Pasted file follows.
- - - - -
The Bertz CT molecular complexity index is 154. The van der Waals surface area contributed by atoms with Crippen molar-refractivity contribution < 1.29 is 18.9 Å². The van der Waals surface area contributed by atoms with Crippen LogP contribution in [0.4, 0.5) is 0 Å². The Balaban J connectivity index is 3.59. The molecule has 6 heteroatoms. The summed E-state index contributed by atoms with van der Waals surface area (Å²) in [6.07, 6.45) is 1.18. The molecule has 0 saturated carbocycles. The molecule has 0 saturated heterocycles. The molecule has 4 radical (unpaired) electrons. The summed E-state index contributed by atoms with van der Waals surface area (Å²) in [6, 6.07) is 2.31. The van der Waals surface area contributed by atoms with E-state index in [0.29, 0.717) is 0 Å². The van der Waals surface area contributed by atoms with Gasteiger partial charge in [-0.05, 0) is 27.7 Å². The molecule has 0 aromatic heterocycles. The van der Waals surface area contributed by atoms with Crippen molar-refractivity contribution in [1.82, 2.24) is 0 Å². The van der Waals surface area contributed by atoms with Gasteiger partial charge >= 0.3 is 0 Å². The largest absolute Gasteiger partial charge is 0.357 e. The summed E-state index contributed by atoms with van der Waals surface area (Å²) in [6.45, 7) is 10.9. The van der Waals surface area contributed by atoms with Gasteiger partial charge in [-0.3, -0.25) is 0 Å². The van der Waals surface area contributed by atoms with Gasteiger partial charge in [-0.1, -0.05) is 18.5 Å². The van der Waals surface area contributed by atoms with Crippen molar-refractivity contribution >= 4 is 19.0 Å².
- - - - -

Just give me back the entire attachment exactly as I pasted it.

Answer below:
The Bertz CT molecular complexity index is 154. The van der Waals surface area contributed by atoms with Crippen molar-refractivity contribution < 1.29 is 18.9 Å². The van der Waals surface area contributed by atoms with Crippen LogP contribution in [0.4, 0.5) is 0 Å². The Balaban J connectivity index is 3.59. The molecule has 6 heteroatoms. The summed E-state index contributed by atoms with van der Waals surface area (Å²) in [6.07, 6.45) is 1.18. The molecule has 0 saturated carbocycles. The molecule has 0 saturated heterocycles. The molecule has 4 radical (unpaired) electrons. The summed E-state index contributed by atoms with van der Waals surface area (Å²) in [6, 6.07) is 2.31. The van der Waals surface area contributed by atoms with E-state index in [0.29, 0.717) is 0 Å². The van der Waals surface area contributed by atoms with Gasteiger partial charge in [-0.05, 0) is 27.7 Å². The molecule has 0 aromatic heterocycles. The van der Waals surface area contributed by atoms with Crippen molar-refractivity contribution in [1.82, 2.24) is 0 Å². The van der Waals surface area contributed by atoms with Gasteiger partial charge >= 0.3 is 0 Å². The largest absolute Gasteiger partial charge is 0.357 e. The summed E-state index contributed by atoms with van der Waals surface area (Å²) in [6.45, 7) is 10.9. The van der Waals surface area contributed by atoms with Gasteiger partial charge in [-0.3, -0.25) is 0 Å². The van der Waals surface area contributed by atoms with Gasteiger partial charge in [-0.1, -0.05) is 18.5 Å². The van der Waals surface area contributed by atoms with Crippen molar-refractivity contribution >= 4 is 19.0 Å².